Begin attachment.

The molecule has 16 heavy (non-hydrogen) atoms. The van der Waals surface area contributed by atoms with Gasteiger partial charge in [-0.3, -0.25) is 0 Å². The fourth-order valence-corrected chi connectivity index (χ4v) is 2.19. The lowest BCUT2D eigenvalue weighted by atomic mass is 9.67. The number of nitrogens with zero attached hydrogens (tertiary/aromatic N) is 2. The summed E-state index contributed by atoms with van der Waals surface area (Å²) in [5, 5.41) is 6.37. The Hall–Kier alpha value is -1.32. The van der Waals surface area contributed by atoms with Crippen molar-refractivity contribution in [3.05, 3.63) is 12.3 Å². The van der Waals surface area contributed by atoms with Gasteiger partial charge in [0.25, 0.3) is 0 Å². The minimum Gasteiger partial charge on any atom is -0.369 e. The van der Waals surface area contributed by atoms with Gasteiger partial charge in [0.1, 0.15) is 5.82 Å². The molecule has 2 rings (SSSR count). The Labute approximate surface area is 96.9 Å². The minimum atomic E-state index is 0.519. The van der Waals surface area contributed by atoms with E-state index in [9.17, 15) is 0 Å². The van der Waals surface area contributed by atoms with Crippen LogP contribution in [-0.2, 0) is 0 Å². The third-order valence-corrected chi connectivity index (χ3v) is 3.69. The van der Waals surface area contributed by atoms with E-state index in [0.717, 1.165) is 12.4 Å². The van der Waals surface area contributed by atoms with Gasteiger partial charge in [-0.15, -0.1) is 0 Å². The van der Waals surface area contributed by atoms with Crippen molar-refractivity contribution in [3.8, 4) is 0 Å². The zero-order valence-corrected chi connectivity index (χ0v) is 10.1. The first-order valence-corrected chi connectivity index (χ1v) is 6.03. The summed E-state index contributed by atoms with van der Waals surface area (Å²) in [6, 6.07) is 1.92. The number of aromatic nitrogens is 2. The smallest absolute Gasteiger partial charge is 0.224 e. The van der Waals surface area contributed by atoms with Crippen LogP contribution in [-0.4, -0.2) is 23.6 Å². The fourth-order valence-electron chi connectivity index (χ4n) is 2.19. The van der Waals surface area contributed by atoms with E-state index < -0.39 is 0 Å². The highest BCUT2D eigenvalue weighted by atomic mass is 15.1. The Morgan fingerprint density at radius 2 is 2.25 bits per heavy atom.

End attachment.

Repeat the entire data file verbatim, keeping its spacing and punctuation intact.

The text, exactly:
The molecule has 16 heavy (non-hydrogen) atoms. The van der Waals surface area contributed by atoms with Gasteiger partial charge in [-0.3, -0.25) is 0 Å². The fourth-order valence-corrected chi connectivity index (χ4v) is 2.19. The lowest BCUT2D eigenvalue weighted by atomic mass is 9.67. The number of nitrogens with zero attached hydrogens (tertiary/aromatic N) is 2. The summed E-state index contributed by atoms with van der Waals surface area (Å²) in [5, 5.41) is 6.37. The Hall–Kier alpha value is -1.32. The van der Waals surface area contributed by atoms with Crippen molar-refractivity contribution in [3.05, 3.63) is 12.3 Å². The van der Waals surface area contributed by atoms with Gasteiger partial charge in [0.25, 0.3) is 0 Å². The minimum Gasteiger partial charge on any atom is -0.369 e. The van der Waals surface area contributed by atoms with Gasteiger partial charge in [0.1, 0.15) is 5.82 Å². The molecule has 2 rings (SSSR count). The Labute approximate surface area is 96.9 Å². The minimum atomic E-state index is 0.519. The van der Waals surface area contributed by atoms with E-state index in [9.17, 15) is 0 Å². The van der Waals surface area contributed by atoms with Crippen LogP contribution in [-0.2, 0) is 0 Å². The third-order valence-corrected chi connectivity index (χ3v) is 3.69. The van der Waals surface area contributed by atoms with E-state index in [0.717, 1.165) is 12.4 Å². The van der Waals surface area contributed by atoms with Gasteiger partial charge in [-0.15, -0.1) is 0 Å². The van der Waals surface area contributed by atoms with Crippen molar-refractivity contribution in [3.8, 4) is 0 Å². The zero-order valence-corrected chi connectivity index (χ0v) is 10.1. The first-order valence-corrected chi connectivity index (χ1v) is 6.03. The summed E-state index contributed by atoms with van der Waals surface area (Å²) in [6, 6.07) is 1.92. The number of aromatic nitrogens is 2. The smallest absolute Gasteiger partial charge is 0.224 e. The van der Waals surface area contributed by atoms with Crippen LogP contribution in [-0.4, -0.2) is 23.6 Å². The fourth-order valence-electron chi connectivity index (χ4n) is 2.19. The van der Waals surface area contributed by atoms with E-state index < -0.39 is 0 Å². The highest BCUT2D eigenvalue weighted by atomic mass is 15.1. The Morgan fingerprint density at radius 2 is 2.25 bits per heavy atom.